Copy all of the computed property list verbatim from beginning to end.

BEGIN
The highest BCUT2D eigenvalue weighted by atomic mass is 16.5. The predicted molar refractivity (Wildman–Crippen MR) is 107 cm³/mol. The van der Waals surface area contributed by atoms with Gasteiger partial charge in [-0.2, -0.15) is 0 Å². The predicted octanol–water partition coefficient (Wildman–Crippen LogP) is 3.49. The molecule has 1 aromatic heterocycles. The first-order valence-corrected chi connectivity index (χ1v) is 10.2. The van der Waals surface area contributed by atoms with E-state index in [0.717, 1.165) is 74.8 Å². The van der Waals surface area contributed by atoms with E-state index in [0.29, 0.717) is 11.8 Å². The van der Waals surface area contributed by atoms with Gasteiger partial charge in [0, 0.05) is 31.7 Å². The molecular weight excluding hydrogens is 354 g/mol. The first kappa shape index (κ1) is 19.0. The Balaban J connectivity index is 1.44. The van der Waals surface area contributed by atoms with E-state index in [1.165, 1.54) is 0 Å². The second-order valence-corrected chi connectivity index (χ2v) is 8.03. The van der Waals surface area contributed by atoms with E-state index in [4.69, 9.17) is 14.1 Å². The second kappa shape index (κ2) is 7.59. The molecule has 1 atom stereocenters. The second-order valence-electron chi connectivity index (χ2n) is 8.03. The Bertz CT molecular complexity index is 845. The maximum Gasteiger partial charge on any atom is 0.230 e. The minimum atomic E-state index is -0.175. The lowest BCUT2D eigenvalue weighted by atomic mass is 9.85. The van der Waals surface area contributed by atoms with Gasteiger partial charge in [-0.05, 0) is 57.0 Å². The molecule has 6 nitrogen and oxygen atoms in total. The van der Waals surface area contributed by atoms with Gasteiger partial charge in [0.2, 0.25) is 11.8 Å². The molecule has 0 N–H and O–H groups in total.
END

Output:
The highest BCUT2D eigenvalue weighted by atomic mass is 16.5. The predicted molar refractivity (Wildman–Crippen MR) is 107 cm³/mol. The van der Waals surface area contributed by atoms with Gasteiger partial charge in [-0.2, -0.15) is 0 Å². The predicted octanol–water partition coefficient (Wildman–Crippen LogP) is 3.49. The molecule has 1 aromatic heterocycles. The first-order valence-corrected chi connectivity index (χ1v) is 10.2. The van der Waals surface area contributed by atoms with E-state index in [0.717, 1.165) is 74.8 Å². The van der Waals surface area contributed by atoms with E-state index in [0.29, 0.717) is 11.8 Å². The van der Waals surface area contributed by atoms with Gasteiger partial charge in [0, 0.05) is 31.7 Å². The molecular weight excluding hydrogens is 354 g/mol. The first kappa shape index (κ1) is 19.0. The Balaban J connectivity index is 1.44. The van der Waals surface area contributed by atoms with E-state index in [1.165, 1.54) is 0 Å². The second-order valence-corrected chi connectivity index (χ2v) is 8.03. The van der Waals surface area contributed by atoms with E-state index in [4.69, 9.17) is 14.1 Å². The second kappa shape index (κ2) is 7.59. The molecule has 1 atom stereocenters. The second-order valence-electron chi connectivity index (χ2n) is 8.03. The Bertz CT molecular complexity index is 845. The maximum Gasteiger partial charge on any atom is 0.230 e. The minimum atomic E-state index is -0.175. The lowest BCUT2D eigenvalue weighted by atomic mass is 9.85. The van der Waals surface area contributed by atoms with Gasteiger partial charge in [-0.05, 0) is 57.0 Å². The molecule has 6 nitrogen and oxygen atoms in total. The van der Waals surface area contributed by atoms with Gasteiger partial charge in [0.2, 0.25) is 11.8 Å². The molecule has 0 N–H and O–H groups in total.